Intersections in Innovation – Q&A with Jeff Lavers and Laura Dunham
After the April 2012 Intersections in Innovation event, speakers Jeff Lavers and Laura Dunham graciously agreed to answer additional questions posed by the audience.
Innovation for products and services seems to trump innovation in such areas as business process, training and administrative infrastructure. Do you agree with this observation, and can you share any examples of what you have seen?
Jeff Lavers: I would say that innovation for products and services is more widely known and used, but innovation in processes is a key to moving forward. Examples I am aware of include new go-to-market models such as web-based commerce, click-to-chat service models, etc. Fields to watch include online training and education – I think these fields are going to explode as we see an entire reshaping of the educational system.
Laura Dunham: I strongly agree with Jeff. Applying innovative thinking to internal processes is critical for improving a firm's efficiency, effectiveness, speed to market and quality. Furthermore, it is internal process innovation that allows companies to successfully create new business models. For instance, Walmart’s business model has been driven by its innovations around supply chain management. Netflix unseated market leader Blockbuster through a business model built on internal process innovation around fulfillment, proprietary customer recommendation software and inventory management. And finally, smart, innovative companies continually refresh their own internal processes around innovation itself. A case in point is the interesting work that P&G has undertaken to build open innovation into its new product development processes, an initiative it has called Connect and Develop.
How do you establish an environment that encourages risk-taking in a business that has been shell-shocked by deep, paralyzing loss?
Jeff Lavers: I believe it starts with incubation. You have to allow a process of isolation and sheltering to permit an area to break free from the conditions in the rest of the business. The classic example of this is IBM, which was getting hammered in its main business – large data infrastructure. Its CEO laid out a plan to build a service business. He placed a small team in Florida and told them what he was looking for, provided seed money and left them alone. This now accounts for more than 60 percent of IBM's business and ultimately saved the company.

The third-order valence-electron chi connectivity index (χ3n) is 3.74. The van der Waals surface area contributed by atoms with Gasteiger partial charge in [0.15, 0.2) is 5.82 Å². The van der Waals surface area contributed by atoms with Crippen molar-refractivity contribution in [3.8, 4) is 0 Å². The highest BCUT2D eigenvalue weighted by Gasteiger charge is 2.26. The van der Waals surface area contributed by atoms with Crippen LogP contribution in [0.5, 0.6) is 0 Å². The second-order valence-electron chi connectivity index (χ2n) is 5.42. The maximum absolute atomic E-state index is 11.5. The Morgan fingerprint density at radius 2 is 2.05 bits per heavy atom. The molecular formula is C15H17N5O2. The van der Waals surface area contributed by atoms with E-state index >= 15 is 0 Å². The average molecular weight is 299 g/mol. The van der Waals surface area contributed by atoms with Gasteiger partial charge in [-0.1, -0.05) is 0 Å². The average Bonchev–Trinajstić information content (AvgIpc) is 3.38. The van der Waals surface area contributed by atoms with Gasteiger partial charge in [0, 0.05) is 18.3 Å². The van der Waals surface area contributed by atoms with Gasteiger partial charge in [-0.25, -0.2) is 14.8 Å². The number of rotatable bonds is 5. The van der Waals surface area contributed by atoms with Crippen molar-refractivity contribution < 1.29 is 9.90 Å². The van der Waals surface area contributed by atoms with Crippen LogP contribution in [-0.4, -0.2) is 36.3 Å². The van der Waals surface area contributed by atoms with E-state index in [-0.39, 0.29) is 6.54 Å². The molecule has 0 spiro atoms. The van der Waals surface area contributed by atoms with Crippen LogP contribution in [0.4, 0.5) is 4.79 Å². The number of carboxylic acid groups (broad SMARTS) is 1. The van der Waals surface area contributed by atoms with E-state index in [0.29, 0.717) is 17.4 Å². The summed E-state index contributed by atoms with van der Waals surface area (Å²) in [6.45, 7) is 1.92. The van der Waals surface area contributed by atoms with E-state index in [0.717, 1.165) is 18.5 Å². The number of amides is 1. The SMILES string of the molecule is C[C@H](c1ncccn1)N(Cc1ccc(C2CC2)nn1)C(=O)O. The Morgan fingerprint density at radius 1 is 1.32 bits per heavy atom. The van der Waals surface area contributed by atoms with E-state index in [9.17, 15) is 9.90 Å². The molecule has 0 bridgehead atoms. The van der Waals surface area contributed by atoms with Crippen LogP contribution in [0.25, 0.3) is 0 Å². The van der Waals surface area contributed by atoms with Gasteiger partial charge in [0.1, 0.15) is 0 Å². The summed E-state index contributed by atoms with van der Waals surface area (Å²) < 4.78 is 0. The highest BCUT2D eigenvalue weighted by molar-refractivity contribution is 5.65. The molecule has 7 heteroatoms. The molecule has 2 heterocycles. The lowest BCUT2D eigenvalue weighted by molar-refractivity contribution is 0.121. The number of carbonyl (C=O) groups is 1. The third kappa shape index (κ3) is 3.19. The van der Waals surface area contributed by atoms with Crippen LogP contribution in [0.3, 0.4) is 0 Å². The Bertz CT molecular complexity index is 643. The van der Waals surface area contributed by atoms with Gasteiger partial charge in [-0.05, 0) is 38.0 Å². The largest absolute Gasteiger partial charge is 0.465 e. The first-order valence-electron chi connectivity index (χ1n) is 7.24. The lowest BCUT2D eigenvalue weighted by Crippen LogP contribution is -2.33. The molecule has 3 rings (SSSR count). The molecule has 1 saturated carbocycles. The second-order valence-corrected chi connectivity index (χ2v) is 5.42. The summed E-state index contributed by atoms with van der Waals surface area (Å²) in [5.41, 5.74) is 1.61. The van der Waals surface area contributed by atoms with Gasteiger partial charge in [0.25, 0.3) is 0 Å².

Laura Dunham: An important challenge for all companies is to develop processes for managing the risks of innovation. Without question, innovation entails high uncertainty, which means failures will occur. All firms, no matter their circumstances, need to develop strong internal guidelines and protocols around managing failure intelligently. This means learning how to “fail early, fail often” in order to accelerate learning and decrease uncertainty around their innovation initiatives. It means having a disciplined approach for identifying critical assumptions and sources of uncertainty at an early stage. Carrying out quick, low-cost experiments to test assumptions and generate learning. Sharing and acting upon the learning in order to refine the concept and plan. And, finally, quickly repeating the cycle until “proof of concept” is achieved and larger scale investments are more likely to yield successful outcomes.
Managed properly, this process actually reduces risk by ensuring that failure – and, more importantly, the learning from failure – happens early, cheaply and quickly and is used to improve chances of success. So developing a clear set of guidelines, protocols, and tools around this kind of process is a critical first step to making innovation possible in risk-averse environment.
It sounds like innovation and ethics have some things in common, including willingness to share, avoidance of possessiveness of ideas and caring about the "common good." Do you agree? Can you share an example?